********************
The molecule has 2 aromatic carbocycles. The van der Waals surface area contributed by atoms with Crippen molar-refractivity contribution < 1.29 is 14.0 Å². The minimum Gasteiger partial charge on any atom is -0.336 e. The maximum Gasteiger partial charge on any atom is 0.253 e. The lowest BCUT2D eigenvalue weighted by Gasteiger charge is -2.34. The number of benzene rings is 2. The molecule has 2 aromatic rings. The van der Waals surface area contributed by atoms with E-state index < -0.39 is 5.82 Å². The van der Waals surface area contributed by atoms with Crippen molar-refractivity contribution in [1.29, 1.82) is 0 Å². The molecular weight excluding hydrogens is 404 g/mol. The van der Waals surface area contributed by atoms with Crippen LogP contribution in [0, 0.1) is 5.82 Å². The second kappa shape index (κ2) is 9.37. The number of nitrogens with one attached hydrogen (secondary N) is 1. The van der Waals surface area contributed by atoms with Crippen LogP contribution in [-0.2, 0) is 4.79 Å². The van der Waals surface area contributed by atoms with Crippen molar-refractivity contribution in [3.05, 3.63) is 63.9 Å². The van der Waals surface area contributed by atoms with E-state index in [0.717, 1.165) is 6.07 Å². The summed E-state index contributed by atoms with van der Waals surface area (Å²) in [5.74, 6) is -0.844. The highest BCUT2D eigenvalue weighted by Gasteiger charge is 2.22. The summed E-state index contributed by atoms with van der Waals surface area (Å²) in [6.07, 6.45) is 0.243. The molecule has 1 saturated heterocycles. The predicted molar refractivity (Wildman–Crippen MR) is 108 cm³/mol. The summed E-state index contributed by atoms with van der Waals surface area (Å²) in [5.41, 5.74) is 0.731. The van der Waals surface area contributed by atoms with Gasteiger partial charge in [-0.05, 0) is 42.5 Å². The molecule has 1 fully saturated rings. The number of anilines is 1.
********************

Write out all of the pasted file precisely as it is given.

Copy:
The molecule has 2 aromatic carbocycles. The van der Waals surface area contributed by atoms with Crippen molar-refractivity contribution < 1.29 is 14.0 Å². The minimum Gasteiger partial charge on any atom is -0.336 e. The maximum Gasteiger partial charge on any atom is 0.253 e. The lowest BCUT2D eigenvalue weighted by Gasteiger charge is -2.34. The number of benzene rings is 2. The molecule has 2 aromatic rings. The van der Waals surface area contributed by atoms with E-state index < -0.39 is 5.82 Å². The van der Waals surface area contributed by atoms with Crippen molar-refractivity contribution in [1.29, 1.82) is 0 Å². The molecular weight excluding hydrogens is 404 g/mol. The van der Waals surface area contributed by atoms with Crippen LogP contribution in [0, 0.1) is 5.82 Å². The second kappa shape index (κ2) is 9.37. The number of nitrogens with one attached hydrogen (secondary N) is 1. The van der Waals surface area contributed by atoms with Crippen LogP contribution in [-0.2, 0) is 4.79 Å². The van der Waals surface area contributed by atoms with Crippen molar-refractivity contribution in [3.05, 3.63) is 63.9 Å². The van der Waals surface area contributed by atoms with E-state index in [0.717, 1.165) is 6.07 Å². The summed E-state index contributed by atoms with van der Waals surface area (Å²) in [5.74, 6) is -0.844. The highest BCUT2D eigenvalue weighted by Gasteiger charge is 2.22. The summed E-state index contributed by atoms with van der Waals surface area (Å²) in [6.07, 6.45) is 0.243. The molecule has 1 saturated heterocycles. The predicted molar refractivity (Wildman–Crippen MR) is 108 cm³/mol. The summed E-state index contributed by atoms with van der Waals surface area (Å²) in [5.41, 5.74) is 0.731. The van der Waals surface area contributed by atoms with Gasteiger partial charge in [-0.05, 0) is 42.5 Å². The molecule has 1 fully saturated rings. The number of anilines is 1.